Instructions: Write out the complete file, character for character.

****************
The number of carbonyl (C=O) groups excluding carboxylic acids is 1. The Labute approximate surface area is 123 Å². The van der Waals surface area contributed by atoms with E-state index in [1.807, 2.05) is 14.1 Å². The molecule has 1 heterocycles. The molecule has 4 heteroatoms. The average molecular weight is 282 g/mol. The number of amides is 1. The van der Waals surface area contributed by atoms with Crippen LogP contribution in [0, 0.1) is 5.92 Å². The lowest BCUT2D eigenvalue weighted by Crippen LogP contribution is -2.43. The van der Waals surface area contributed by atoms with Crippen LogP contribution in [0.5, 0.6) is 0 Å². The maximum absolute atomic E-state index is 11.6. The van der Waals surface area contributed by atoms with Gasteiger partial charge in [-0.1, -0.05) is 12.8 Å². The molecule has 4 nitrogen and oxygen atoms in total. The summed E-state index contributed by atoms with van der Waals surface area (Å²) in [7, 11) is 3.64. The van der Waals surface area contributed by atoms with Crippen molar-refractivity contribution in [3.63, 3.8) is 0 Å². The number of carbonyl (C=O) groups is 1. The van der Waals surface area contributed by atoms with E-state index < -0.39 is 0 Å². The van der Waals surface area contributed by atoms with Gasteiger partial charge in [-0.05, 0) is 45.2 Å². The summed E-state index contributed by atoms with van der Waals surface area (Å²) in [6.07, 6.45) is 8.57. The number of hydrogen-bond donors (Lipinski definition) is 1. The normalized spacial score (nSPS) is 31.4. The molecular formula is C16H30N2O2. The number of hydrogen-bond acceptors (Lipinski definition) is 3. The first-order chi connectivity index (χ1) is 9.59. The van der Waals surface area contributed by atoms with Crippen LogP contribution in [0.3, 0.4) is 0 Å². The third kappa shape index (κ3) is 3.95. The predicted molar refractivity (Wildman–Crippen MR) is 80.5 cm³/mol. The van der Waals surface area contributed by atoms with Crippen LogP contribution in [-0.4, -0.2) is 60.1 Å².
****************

The number of carbonyl (C=O) groups excluding carboxylic acids is 1. The Labute approximate surface area is 123 Å². The van der Waals surface area contributed by atoms with E-state index in [1.807, 2.05) is 14.1 Å². The molecule has 1 heterocycles. The molecule has 4 heteroatoms. The average molecular weight is 282 g/mol. The number of amides is 1. The van der Waals surface area contributed by atoms with Crippen LogP contribution in [0, 0.1) is 5.92 Å². The lowest BCUT2D eigenvalue weighted by Crippen LogP contribution is -2.43. The van der Waals surface area contributed by atoms with Crippen LogP contribution in [0.5, 0.6) is 0 Å². The maximum absolute atomic E-state index is 11.6. The van der Waals surface area contributed by atoms with Gasteiger partial charge in [-0.1, -0.05) is 12.8 Å². The molecule has 4 nitrogen and oxygen atoms in total. The summed E-state index contributed by atoms with van der Waals surface area (Å²) in [7, 11) is 3.64. The van der Waals surface area contributed by atoms with Crippen molar-refractivity contribution in [3.63, 3.8) is 0 Å². The number of carbonyl (C=O) groups is 1. The van der Waals surface area contributed by atoms with E-state index < -0.39 is 0 Å². The van der Waals surface area contributed by atoms with Gasteiger partial charge in [-0.05, 0) is 45.2 Å². The summed E-state index contributed by atoms with van der Waals surface area (Å²) in [6.07, 6.45) is 8.57. The number of hydrogen-bond donors (Lipinski definition) is 1. The normalized spacial score (nSPS) is 31.4. The molecular formula is C16H30N2O2. The number of hydrogen-bond acceptors (Lipinski definition) is 3. The first-order chi connectivity index (χ1) is 9.59. The van der Waals surface area contributed by atoms with Crippen LogP contribution in [0.3, 0.4) is 0 Å². The third kappa shape index (κ3) is 3.95. The predicted molar refractivity (Wildman–Crippen MR) is 80.5 cm³/mol. The van der Waals surface area contributed by atoms with Crippen LogP contribution in [-0.4, -0.2) is 60.1 Å².